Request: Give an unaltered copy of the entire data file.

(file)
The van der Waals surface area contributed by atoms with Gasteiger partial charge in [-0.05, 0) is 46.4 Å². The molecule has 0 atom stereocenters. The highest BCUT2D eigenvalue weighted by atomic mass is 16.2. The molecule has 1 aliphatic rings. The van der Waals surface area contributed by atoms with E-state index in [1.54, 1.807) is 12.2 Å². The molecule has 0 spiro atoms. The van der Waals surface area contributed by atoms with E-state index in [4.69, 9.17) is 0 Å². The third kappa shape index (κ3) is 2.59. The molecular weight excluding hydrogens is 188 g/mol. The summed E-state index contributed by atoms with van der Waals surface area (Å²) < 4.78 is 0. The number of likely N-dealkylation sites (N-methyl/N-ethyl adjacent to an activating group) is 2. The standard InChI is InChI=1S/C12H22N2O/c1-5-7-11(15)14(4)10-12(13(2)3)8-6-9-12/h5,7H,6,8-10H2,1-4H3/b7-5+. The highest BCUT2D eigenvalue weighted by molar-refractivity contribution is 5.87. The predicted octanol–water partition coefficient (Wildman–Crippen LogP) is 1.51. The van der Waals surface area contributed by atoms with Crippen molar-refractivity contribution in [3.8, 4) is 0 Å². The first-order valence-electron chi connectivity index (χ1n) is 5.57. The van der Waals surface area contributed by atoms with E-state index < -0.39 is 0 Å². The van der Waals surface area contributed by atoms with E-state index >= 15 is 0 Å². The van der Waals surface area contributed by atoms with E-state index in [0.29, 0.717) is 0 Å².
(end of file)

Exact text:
The van der Waals surface area contributed by atoms with Gasteiger partial charge in [-0.05, 0) is 46.4 Å². The molecule has 0 atom stereocenters. The highest BCUT2D eigenvalue weighted by atomic mass is 16.2. The molecule has 1 aliphatic rings. The van der Waals surface area contributed by atoms with E-state index in [1.54, 1.807) is 12.2 Å². The molecule has 0 spiro atoms. The van der Waals surface area contributed by atoms with E-state index in [4.69, 9.17) is 0 Å². The third kappa shape index (κ3) is 2.59. The molecular weight excluding hydrogens is 188 g/mol. The summed E-state index contributed by atoms with van der Waals surface area (Å²) < 4.78 is 0. The number of likely N-dealkylation sites (N-methyl/N-ethyl adjacent to an activating group) is 2. The standard InChI is InChI=1S/C12H22N2O/c1-5-7-11(15)14(4)10-12(13(2)3)8-6-9-12/h5,7H,6,8-10H2,1-4H3/b7-5+. The highest BCUT2D eigenvalue weighted by molar-refractivity contribution is 5.87. The predicted octanol–water partition coefficient (Wildman–Crippen LogP) is 1.51. The van der Waals surface area contributed by atoms with Crippen molar-refractivity contribution in [3.8, 4) is 0 Å². The first-order valence-electron chi connectivity index (χ1n) is 5.57. The van der Waals surface area contributed by atoms with E-state index < -0.39 is 0 Å². The van der Waals surface area contributed by atoms with E-state index >= 15 is 0 Å². The van der Waals surface area contributed by atoms with E-state index in [0.29, 0.717) is 0 Å².